Who speaks to Obama at EU-US summit? Czechs unsure
The Czech EU presidency, hit by a domestic political crisis, is less efficient at decision-making than it should be, one diplomat said.Brussels -- Which of the 27 EU leaders will get to speak in front of US President Barack Obama in Prague on Sunday?
The Czech EU presidency, hit by a domestic political crisis, hasn't sorted it out yet, the deputy prime minister said Thursday.
"There is limited time and a lot of leaders in one room," Czech Deputy Prime Minister Alexandr Vondra said regarding the EU-US summit in Prague on Sunday.
"We are always talking about the need to speak with one voice in the EU so we have engaged ourselves in a difficult process of trying to structure this meeting into an orchestra," he told reporters in Brussels.
Otherwise you just get everyone talking "with statements repeating or conflicting themselves," he added, stressing that the process of choosing the speakers was ongoing.
The idea is to have chosen European leaders lead the debate on three main issues -- the economic crisis, climate change and energy security and international affairs.
"I believe we will succeed," he said.
As things stand British Prime Minister Gordon Brown, host of Thursday's G20 summit in London, will take the lead role in the economic talks, something diplomats from other EU nations said was quite acceptable and obvious.
Swedish Prime Minister Fredrik Reinfeldt and Spanish counterpart Jose Luis Zapatero, whose countries are next in line to assume the EU presidency, are set to head the debate on climate change, according to diplomats.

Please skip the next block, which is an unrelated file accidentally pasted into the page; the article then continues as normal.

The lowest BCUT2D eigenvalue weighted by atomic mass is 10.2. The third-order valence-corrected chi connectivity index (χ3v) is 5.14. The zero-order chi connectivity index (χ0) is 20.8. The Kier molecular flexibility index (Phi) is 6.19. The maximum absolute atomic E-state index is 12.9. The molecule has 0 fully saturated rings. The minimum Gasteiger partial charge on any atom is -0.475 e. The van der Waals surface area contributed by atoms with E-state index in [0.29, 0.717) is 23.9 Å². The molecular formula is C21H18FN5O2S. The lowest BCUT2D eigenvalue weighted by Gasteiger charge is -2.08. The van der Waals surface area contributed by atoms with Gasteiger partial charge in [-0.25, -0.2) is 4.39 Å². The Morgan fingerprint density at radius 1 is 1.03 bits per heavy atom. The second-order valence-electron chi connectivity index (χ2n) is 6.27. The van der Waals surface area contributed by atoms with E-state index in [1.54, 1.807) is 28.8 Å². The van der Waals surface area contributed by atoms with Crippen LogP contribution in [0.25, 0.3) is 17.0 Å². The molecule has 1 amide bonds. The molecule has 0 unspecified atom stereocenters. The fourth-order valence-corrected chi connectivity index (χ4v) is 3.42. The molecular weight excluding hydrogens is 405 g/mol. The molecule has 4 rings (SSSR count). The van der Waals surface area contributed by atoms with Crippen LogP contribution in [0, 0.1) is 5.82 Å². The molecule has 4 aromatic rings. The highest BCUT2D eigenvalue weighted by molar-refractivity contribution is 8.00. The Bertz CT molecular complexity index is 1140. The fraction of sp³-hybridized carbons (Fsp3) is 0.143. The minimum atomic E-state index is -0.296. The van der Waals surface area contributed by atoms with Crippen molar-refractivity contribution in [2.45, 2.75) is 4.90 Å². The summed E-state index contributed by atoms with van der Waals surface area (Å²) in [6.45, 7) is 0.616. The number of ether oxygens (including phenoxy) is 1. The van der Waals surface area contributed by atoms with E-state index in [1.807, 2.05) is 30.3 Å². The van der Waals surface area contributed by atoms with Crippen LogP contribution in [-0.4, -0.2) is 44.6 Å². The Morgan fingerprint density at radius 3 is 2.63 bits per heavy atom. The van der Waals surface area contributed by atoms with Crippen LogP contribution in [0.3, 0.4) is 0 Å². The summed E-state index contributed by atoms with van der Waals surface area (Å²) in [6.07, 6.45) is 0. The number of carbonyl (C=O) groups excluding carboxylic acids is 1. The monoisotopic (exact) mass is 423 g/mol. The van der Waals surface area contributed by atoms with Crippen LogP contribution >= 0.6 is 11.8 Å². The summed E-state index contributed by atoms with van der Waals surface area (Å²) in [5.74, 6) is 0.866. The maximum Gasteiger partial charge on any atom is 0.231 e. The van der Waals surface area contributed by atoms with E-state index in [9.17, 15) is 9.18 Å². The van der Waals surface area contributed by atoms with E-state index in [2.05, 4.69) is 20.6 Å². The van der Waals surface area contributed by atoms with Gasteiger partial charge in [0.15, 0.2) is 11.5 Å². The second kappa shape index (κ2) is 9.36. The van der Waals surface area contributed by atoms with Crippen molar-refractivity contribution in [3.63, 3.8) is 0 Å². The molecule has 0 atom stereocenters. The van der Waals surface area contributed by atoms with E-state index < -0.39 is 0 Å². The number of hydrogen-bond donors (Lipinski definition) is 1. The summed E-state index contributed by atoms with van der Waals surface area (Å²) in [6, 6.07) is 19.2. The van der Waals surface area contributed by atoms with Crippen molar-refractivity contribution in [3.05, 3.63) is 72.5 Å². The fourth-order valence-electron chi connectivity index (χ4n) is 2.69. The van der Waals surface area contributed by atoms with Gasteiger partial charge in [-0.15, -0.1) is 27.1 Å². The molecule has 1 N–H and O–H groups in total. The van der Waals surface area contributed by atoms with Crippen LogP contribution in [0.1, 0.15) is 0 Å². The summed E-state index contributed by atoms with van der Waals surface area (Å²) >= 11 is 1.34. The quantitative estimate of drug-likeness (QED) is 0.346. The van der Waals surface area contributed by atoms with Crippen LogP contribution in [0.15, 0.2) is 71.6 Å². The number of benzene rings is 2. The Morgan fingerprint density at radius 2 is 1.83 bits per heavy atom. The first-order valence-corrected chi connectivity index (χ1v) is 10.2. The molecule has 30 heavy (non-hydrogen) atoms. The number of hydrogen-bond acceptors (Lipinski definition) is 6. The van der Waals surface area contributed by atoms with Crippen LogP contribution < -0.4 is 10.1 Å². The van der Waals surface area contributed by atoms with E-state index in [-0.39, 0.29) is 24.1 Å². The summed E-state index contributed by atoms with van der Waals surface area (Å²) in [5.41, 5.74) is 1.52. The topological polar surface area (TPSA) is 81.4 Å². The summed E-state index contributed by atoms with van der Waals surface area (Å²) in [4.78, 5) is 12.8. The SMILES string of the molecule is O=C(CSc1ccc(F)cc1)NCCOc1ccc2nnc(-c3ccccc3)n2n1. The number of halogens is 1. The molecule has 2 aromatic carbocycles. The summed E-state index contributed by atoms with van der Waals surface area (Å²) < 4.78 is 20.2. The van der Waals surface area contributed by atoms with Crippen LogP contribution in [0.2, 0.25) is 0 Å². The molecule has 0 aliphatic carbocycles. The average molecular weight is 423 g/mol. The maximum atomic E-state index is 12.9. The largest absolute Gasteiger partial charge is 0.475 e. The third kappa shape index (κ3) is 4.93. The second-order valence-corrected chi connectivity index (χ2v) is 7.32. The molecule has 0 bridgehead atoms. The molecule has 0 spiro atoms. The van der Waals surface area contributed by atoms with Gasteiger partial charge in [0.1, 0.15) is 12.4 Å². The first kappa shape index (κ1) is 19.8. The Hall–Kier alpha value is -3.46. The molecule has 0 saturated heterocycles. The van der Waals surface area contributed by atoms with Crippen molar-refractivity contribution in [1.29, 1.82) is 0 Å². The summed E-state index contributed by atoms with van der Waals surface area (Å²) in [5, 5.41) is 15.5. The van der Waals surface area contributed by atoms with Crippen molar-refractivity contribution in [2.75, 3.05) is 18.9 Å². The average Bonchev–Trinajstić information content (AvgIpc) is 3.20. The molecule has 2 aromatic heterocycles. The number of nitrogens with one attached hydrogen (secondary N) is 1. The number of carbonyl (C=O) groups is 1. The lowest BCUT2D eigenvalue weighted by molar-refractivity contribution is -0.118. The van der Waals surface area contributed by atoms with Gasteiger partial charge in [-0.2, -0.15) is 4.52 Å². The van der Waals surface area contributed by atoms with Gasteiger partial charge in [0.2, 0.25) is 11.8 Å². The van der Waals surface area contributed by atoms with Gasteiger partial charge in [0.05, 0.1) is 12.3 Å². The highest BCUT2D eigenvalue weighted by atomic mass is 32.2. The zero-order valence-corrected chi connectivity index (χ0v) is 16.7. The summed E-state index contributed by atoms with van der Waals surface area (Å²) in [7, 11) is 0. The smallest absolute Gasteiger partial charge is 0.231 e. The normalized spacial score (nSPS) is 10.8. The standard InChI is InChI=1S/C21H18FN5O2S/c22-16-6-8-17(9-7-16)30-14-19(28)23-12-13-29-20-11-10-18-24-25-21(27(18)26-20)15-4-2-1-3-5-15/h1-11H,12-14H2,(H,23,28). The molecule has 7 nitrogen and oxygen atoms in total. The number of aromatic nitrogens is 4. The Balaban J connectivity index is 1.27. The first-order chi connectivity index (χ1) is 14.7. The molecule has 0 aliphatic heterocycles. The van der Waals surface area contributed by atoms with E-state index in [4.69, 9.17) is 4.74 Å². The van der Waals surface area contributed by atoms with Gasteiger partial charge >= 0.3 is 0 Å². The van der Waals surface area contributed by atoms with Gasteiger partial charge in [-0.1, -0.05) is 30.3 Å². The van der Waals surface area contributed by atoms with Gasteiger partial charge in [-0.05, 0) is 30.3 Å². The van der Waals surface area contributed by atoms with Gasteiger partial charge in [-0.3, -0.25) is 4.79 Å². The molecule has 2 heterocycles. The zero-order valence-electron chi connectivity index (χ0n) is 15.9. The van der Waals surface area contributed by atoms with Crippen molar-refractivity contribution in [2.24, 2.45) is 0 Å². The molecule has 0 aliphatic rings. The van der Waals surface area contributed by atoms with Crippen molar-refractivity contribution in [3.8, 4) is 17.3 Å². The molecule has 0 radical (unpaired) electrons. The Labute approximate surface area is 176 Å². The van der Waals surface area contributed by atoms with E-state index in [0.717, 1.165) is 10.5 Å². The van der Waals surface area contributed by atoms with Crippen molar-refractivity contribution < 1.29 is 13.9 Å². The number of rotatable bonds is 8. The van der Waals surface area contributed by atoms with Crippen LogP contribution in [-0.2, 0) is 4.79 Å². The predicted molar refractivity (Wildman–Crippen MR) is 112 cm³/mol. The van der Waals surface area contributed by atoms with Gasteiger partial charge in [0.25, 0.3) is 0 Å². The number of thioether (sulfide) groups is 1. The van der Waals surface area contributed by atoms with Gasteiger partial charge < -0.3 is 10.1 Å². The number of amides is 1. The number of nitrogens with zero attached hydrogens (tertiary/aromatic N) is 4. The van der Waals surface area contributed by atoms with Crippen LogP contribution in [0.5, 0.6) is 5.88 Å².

But a European diplomat voiced impatience at the Czech EU presidency, which has been plunged into uncertainty after the government in Prague lost a parliamentary confidence vote last month, forcing Prime Minister Mirek Topolanek to offer his resignation.
"It's three days away. It would be nice if things got organised," the diplomat said.
The EU-US summit, the first for US President Barack Obama, "is not the only matter where there is a bit of a mess," he added, citing Topolanek's situation.
Topolanek said Wednesday that his centre-right governing coalition had agreed that a new government will replace it during the Czech presidency of the European Union which runs until the end of June.
The outgoing prime minister added that the existing cabinet would work through April before giving way to a temporary government, which would lead the country until early elections expected in mid-October.
That also leaves the question of who will preside at a European employment summit in early May.
That summit has already been watered down into a reduced format, amid a lack of enthusiasm in some nations -- notably France and Germany.
Vondra said he was also not sure who would preside over the EU's first Eastern Partnership summit, also on May 7, which will bring together EU leaders and their counterparts in six former Soviet republics.
The only certainty is that eurosceptic Czech President Vaclav Klaus, whose position is not threatened by the fall of the government, will represent the EU presidency at an EU-Russia summit in Siberia on May 21-22.
Asked whether Klaus had asked to play a leading role at some of the other meetings, as some European leaders fear, Vondra replied that "as far as I know, not yet."